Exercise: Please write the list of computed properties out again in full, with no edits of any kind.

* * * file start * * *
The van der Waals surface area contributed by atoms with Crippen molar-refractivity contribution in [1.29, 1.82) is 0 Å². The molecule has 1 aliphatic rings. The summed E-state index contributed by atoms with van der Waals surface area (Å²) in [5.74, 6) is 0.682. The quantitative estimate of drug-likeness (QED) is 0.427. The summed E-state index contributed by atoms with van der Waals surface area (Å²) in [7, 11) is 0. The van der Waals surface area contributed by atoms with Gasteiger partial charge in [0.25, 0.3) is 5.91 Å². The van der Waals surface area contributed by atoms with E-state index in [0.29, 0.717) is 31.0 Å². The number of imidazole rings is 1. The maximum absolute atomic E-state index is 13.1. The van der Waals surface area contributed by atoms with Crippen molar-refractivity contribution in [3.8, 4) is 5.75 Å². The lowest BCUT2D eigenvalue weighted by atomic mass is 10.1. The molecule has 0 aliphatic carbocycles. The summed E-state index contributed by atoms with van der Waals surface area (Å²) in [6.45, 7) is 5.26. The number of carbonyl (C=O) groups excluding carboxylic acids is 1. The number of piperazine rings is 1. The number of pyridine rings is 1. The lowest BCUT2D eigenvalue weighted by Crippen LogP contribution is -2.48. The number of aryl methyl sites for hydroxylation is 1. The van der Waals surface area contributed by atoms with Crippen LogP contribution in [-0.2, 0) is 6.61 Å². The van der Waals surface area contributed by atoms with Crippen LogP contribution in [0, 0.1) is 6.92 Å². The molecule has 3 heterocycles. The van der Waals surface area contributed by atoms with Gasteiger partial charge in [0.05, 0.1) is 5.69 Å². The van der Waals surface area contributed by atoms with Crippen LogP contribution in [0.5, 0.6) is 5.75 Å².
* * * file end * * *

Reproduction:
The van der Waals surface area contributed by atoms with Crippen molar-refractivity contribution in [1.29, 1.82) is 0 Å². The molecule has 1 aliphatic rings. The summed E-state index contributed by atoms with van der Waals surface area (Å²) in [5.74, 6) is 0.682. The quantitative estimate of drug-likeness (QED) is 0.427. The summed E-state index contributed by atoms with van der Waals surface area (Å²) in [7, 11) is 0. The van der Waals surface area contributed by atoms with Gasteiger partial charge in [0.25, 0.3) is 5.91 Å². The van der Waals surface area contributed by atoms with E-state index in [0.29, 0.717) is 31.0 Å². The number of imidazole rings is 1. The maximum absolute atomic E-state index is 13.1. The van der Waals surface area contributed by atoms with Crippen molar-refractivity contribution in [3.8, 4) is 5.75 Å². The lowest BCUT2D eigenvalue weighted by atomic mass is 10.1. The molecule has 0 aliphatic carbocycles. The summed E-state index contributed by atoms with van der Waals surface area (Å²) in [6.45, 7) is 5.26. The number of carbonyl (C=O) groups excluding carboxylic acids is 1. The number of piperazine rings is 1. The number of pyridine rings is 1. The lowest BCUT2D eigenvalue weighted by Crippen LogP contribution is -2.48. The number of aryl methyl sites for hydroxylation is 1. The van der Waals surface area contributed by atoms with Crippen LogP contribution in [-0.2, 0) is 6.61 Å². The van der Waals surface area contributed by atoms with Crippen LogP contribution in [0, 0.1) is 6.92 Å². The molecule has 3 heterocycles. The van der Waals surface area contributed by atoms with Gasteiger partial charge in [0.05, 0.1) is 5.69 Å². The van der Waals surface area contributed by atoms with Crippen LogP contribution in [0.5, 0.6) is 5.75 Å².